For Kellie Brooks, family has always been a tough word to define. Combine her hippie mom and tattooist stepdad, her adopted overachieving sister, her younger half brother, and her tough-love dad, and average Kellie’s the one stuck in the middle, overlooked and impermanent. When Kellie’s sister finally meets her birth mother and her best friend starts hanging with a cooler crowd, the feeling only grows stronger.
But then she reconnects with Oliver, the sweet and sensitive college guy she had a near hookup with last year. Oliver is intense and attractive, and she’s sure he’s totally out of her league. But as she discovers that maybe intensity isn’t always a good thing, it’s yet another relationship she feels is spiraling out of her control.
It’ll take a new role on the school newspaper and a new job at her mom’s tattoo shop for Kellie to realize that defining herself both outside and within her family is what can finally allow her to feel permanent, just like a tattoo.
I received this book from Netgalley in exchange for an honest review.
Kellie is dealing with a lot: her sister is distancing herself from the family, her best friend has suddenly stopped speaking to her, her father wants her to be more like her studious sister, she has a new boyfriend, she’s started working at her mom and stepfather’s shop, and she’s joined the school newspaper and made a whole group of friends there. That’s a lot of changes for one person in such a short time, but Kellie takes it all in stride. Mostly.
Families in YA are so often absent, but Kellie has an entire family: mom, stepfather, sister, brother, and stepfather. Every one of them is present in the book. I like Kellie’s family a lot, with the exception of her father Clayton. He obviously favors Kellie’s sister Sara because she gets good grades and goes the the right private school, and he’s unfair to a much more laid-back Kellie. Kellie isn’t a bad student; she’s just not an overachiever. The middle of the road is fine (to use one of her favorite words) with her. She doesn’t knock herself out to get the grades that would impress her father because that’s now what’s important to her. She hasn’t figured her path out yet, but that’s okay. She’s only a junior in high school and she has time.
Kellie’s mom is an example of that. When married to Kellie’s dad, she was a straight-laced paralegal. Since their divorce, she’s become a tattoo artist and, like Kellie, she’s a more laid-back person. She values Kellie as much as she does Sara, and even though she initially doesn’t want Kellie to work in the tattoo shop, she eventually relents and gives her a chance.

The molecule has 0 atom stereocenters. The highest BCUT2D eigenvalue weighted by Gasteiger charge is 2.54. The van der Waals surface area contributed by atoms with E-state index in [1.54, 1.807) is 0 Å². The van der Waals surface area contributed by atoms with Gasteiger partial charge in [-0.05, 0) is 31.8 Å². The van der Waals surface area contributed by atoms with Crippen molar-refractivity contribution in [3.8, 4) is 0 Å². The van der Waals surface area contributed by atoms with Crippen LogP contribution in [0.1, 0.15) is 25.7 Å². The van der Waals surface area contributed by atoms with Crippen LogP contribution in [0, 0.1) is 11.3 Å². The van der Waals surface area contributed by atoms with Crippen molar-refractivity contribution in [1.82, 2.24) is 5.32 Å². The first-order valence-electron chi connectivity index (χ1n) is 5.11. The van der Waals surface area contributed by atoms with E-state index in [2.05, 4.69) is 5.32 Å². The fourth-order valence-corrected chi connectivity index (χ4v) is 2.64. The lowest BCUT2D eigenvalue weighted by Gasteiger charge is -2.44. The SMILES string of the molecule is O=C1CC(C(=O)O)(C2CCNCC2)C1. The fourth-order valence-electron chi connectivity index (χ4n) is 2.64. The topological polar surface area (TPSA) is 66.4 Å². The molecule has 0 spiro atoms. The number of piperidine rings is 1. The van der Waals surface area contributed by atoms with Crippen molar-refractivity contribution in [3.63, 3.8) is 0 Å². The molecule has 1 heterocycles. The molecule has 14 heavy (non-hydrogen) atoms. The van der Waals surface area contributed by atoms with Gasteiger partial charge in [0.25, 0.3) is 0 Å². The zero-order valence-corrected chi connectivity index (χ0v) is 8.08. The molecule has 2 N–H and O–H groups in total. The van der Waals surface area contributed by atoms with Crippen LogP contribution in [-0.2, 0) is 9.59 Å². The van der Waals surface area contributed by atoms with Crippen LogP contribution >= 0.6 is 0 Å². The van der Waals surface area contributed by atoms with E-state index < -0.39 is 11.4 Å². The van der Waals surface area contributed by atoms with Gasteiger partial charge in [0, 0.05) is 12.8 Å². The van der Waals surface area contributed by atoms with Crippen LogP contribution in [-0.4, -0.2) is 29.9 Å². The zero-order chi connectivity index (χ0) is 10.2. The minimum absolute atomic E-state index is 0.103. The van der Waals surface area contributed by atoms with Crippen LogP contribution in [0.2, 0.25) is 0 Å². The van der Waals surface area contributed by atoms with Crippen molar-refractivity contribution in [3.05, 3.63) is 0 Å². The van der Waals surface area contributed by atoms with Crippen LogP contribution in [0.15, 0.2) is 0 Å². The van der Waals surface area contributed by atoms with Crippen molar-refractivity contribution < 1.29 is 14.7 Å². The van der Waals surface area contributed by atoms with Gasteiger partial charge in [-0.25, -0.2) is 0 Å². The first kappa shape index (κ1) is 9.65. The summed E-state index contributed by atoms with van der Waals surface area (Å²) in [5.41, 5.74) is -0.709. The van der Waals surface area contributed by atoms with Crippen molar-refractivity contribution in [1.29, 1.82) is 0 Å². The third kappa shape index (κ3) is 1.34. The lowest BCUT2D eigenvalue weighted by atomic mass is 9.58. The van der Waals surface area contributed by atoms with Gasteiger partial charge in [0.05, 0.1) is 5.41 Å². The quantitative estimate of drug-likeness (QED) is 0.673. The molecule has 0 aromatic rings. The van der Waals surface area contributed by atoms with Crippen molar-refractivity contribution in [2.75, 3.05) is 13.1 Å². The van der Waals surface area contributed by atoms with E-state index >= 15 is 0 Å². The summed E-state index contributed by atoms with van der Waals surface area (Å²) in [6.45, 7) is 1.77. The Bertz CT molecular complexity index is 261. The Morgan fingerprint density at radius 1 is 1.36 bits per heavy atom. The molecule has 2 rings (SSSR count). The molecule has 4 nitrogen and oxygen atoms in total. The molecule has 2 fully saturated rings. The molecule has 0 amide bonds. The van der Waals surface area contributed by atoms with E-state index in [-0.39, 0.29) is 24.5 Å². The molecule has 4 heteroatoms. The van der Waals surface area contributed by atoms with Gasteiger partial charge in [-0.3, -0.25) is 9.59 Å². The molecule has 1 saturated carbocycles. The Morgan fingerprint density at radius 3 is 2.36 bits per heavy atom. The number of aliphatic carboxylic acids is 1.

Kellie has an interesting relationship with Oliver. She almost had sex with him on the day they met, months ago, but stopped herself and hasn’t seen him since, until she runs into him again with his brother (Sara’s boyfriend). The new relationship is important to Kellie, but it’s not her entire focus. She turns down invitations from Oliver to hang out with her newspaper friends and to work at her mom’s shop and she invites him over while she’s babysitting her brother but she plays with Finn while Oliver studies.
To be honest, I didn’t really get the “Oliver is overly clingy and wants to take up ALLLLLLLLL my time!!!” vibe that Kellie suddenly decides is an issue about 85% of the way into the book. I feel like that came out of nowhere, although there are small hints earlier on — mostly comments from other people — that he has an underlying issue. It feels, to me, like Kellie is looking for something to be wrong in their relationship and when she discovers what that issue is, she flips out. She and Oliver don’t spend all their time together, but he doesn’t give her grief about the time she spent with her new friends or babysitting her brother either. It’s only natural that he wants to spend time with her, so Kellie’s realization that Oliver wanted more from her just seemed a little contrived. Up until that point, I thought they had a pretty good relationship and that she even goes about deciding to have sex with him in a healthy way.
As Kellie’s sister starts spending more time with her newly-found biological mother, Kellie is left behind and feels resentful and abandoned. It’s interesting to me to see this story told from the point of view of the sister being left out and not the one experiencing meeting her bio mom (and later her father) for the first time.
Ink is Thicker Than Water is actually Amy Spalding’s first book, but The Reece Malcom List was published first. Although I liked The Reece Malcom List, I think Ink is Thicker Than Water is a stronger book, with better, more likable characters.